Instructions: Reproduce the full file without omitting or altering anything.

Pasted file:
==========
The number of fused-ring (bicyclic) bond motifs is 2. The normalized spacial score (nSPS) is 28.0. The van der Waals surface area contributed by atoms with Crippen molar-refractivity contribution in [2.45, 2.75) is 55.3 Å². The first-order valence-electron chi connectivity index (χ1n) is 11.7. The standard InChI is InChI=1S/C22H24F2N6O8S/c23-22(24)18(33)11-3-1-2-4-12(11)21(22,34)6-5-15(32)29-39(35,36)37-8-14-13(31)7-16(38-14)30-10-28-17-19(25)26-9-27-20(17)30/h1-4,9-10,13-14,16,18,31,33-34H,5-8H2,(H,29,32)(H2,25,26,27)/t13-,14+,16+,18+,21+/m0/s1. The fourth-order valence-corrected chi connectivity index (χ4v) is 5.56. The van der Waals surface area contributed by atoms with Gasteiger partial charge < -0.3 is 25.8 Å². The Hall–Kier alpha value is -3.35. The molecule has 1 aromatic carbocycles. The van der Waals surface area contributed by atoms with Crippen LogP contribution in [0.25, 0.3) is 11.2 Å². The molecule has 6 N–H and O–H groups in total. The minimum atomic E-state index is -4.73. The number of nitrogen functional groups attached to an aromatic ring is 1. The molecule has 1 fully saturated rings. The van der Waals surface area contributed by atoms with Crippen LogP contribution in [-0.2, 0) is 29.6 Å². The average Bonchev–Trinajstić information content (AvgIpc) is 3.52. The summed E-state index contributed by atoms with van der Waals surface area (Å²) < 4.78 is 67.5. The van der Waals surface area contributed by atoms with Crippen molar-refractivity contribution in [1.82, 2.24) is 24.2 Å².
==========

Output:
The number of fused-ring (bicyclic) bond motifs is 2. The normalized spacial score (nSPS) is 28.0. The van der Waals surface area contributed by atoms with Crippen molar-refractivity contribution in [2.45, 2.75) is 55.3 Å². The first-order valence-electron chi connectivity index (χ1n) is 11.7. The standard InChI is InChI=1S/C22H24F2N6O8S/c23-22(24)18(33)11-3-1-2-4-12(11)21(22,34)6-5-15(32)29-39(35,36)37-8-14-13(31)7-16(38-14)30-10-28-17-19(25)26-9-27-20(17)30/h1-4,9-10,13-14,16,18,31,33-34H,5-8H2,(H,29,32)(H2,25,26,27)/t13-,14+,16+,18+,21+/m0/s1. The fourth-order valence-corrected chi connectivity index (χ4v) is 5.56. The van der Waals surface area contributed by atoms with Gasteiger partial charge < -0.3 is 25.8 Å². The Hall–Kier alpha value is -3.35. The molecule has 1 aromatic carbocycles. The van der Waals surface area contributed by atoms with Crippen LogP contribution in [0.25, 0.3) is 11.2 Å². The molecule has 6 N–H and O–H groups in total. The minimum atomic E-state index is -4.73. The number of nitrogen functional groups attached to an aromatic ring is 1. The molecule has 1 fully saturated rings. The van der Waals surface area contributed by atoms with Crippen LogP contribution in [-0.2, 0) is 29.6 Å². The average Bonchev–Trinajstić information content (AvgIpc) is 3.52. The summed E-state index contributed by atoms with van der Waals surface area (Å²) < 4.78 is 67.5. The van der Waals surface area contributed by atoms with Crippen molar-refractivity contribution in [1.82, 2.24) is 24.2 Å².